It’s hard not to feel bad for Seth Lugo every time he goes out to pitch. The 27-year old journeyman missed two months with a partial UCL tear in his throwing elbow. He didn’t get a big signing bonus, and this is just his first year in the big leagues. If Lugo shuts down his arm and goes for surgery, he may never get back to the big leagues. On the other hand, if he keeps pitching with a partially torn UCL, it could snap at any moment.
Lugo came out Sunday like a pitcher who didn’t fully trust his arm. He kept throwing pitches over the middle of the plate and hoped that he could fool hitters just by moving up and down the zone. Nelson Cruz struck first, with a three-run upper deck homer. When Leonys Martin hit his first home run of the season off the facing of the upper deck, it was pretty clear that this wouldn’t be Lugo’s day. When Yoenis Cespedes lost a ball in the sun and it fell for a “triple,” it felt like we could just fast forward to the end of a seemingly inevitable 9-1 loss.
Every pitcher the Mets threw out raised more questions about what this team’s plan is. Lugo only allowed one infield hit over the next three innings to stabilize his day. When the Mets activated A.J. Ramos, it seemed like Fernando Salas would get released. Instead the Mets designated Josh Edgin for assignment and Salas came in for the sixth. He got an out, then a routine ground ball that Neil Walker couldn’t handle at second. Salas isn’t good enough to survive giving a team extra outs – he walked Mike Zunino and later Ben Gamel singled in a run. With Edgin out of the pen, Terry Collins turned to Josh Smoker as his lower leverage lefty for the seventh. It was his turn to give up a run.
Finally it was Ramos’ turn. Collins wanted to get him work, even down 7-0. Ramos pitched like the stereotypical closer who doesn’t focus well when used in non-save situations. He gave up a walk, single, and then a double play ball that Walker threw away on the turn. After allowing a run, Ramos gave up two wild pitches in the dirt and another single to make it 9-0. The Mets mounted a small two-out rally in the top of the ninth to avoid a shutout, but Michael Conforto looked at strike three to end the game.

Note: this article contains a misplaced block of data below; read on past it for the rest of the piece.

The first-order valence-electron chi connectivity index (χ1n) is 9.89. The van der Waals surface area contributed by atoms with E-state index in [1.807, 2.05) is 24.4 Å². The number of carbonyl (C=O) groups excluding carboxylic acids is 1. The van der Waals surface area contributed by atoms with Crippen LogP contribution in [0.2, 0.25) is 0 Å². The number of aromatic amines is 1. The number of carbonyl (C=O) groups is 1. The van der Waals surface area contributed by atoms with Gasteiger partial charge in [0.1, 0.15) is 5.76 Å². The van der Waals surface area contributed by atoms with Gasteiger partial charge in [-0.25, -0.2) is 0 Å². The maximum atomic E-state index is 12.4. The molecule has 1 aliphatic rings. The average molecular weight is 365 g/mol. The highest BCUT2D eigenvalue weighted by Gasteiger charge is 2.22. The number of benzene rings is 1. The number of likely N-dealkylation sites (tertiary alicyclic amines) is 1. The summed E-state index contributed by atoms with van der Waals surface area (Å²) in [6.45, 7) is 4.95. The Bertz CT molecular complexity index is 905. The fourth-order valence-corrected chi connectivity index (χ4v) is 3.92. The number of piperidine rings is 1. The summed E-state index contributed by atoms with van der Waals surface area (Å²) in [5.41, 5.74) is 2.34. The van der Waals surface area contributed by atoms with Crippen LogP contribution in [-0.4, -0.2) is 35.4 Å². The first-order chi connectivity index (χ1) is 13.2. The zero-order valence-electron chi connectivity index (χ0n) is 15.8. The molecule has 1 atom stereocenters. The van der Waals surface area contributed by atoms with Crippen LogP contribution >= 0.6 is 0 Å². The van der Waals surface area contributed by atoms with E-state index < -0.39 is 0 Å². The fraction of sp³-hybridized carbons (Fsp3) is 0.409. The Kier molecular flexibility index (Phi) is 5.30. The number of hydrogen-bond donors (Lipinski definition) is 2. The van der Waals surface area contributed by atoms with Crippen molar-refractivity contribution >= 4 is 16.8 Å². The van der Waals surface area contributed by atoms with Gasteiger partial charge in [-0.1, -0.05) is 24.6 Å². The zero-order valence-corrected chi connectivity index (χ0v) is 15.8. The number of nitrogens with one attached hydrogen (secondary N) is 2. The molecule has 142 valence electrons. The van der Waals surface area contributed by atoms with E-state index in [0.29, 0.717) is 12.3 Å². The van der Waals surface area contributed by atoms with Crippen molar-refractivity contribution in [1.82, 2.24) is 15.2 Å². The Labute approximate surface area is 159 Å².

Jose Reyes got drilled in the forearm by a 98 mph fastball in the top of the fifth inning. He crouched over in pain and had to leave the game immediately. Matt Reynolds moved over from third base to shortstop, while Asdrubal Cabrera entered the game at third. Marc Carig reported after the game that Reyes’ X-rays are negative.
If Reyes is out for a while, remember that Reynolds is primarily a shortstop. It would be a mistake to assume that the Mets have to call up Amed Rosario because they don’t have any shortstops on the current big league roster. After all, they kept Reyes’ .286 on base percentage, weak glove, and awful off-field character there every day.
More Trades Coming?
The Mets don’t play again until after the trading deadline, but Addison Reed has been on the rumor mill for over a week. Many assumed the only rational reason for the Mets to designate Edgin for assignment was if they had lined up a trade. Once a player is designated for assignment, the team still has a week to trade that player before releasing him. However, Anthony DiComo reported just before the game that the Mets don’t have a trade for Edgin in the works.
Photo credit: Steven Bisig – USA Today Sports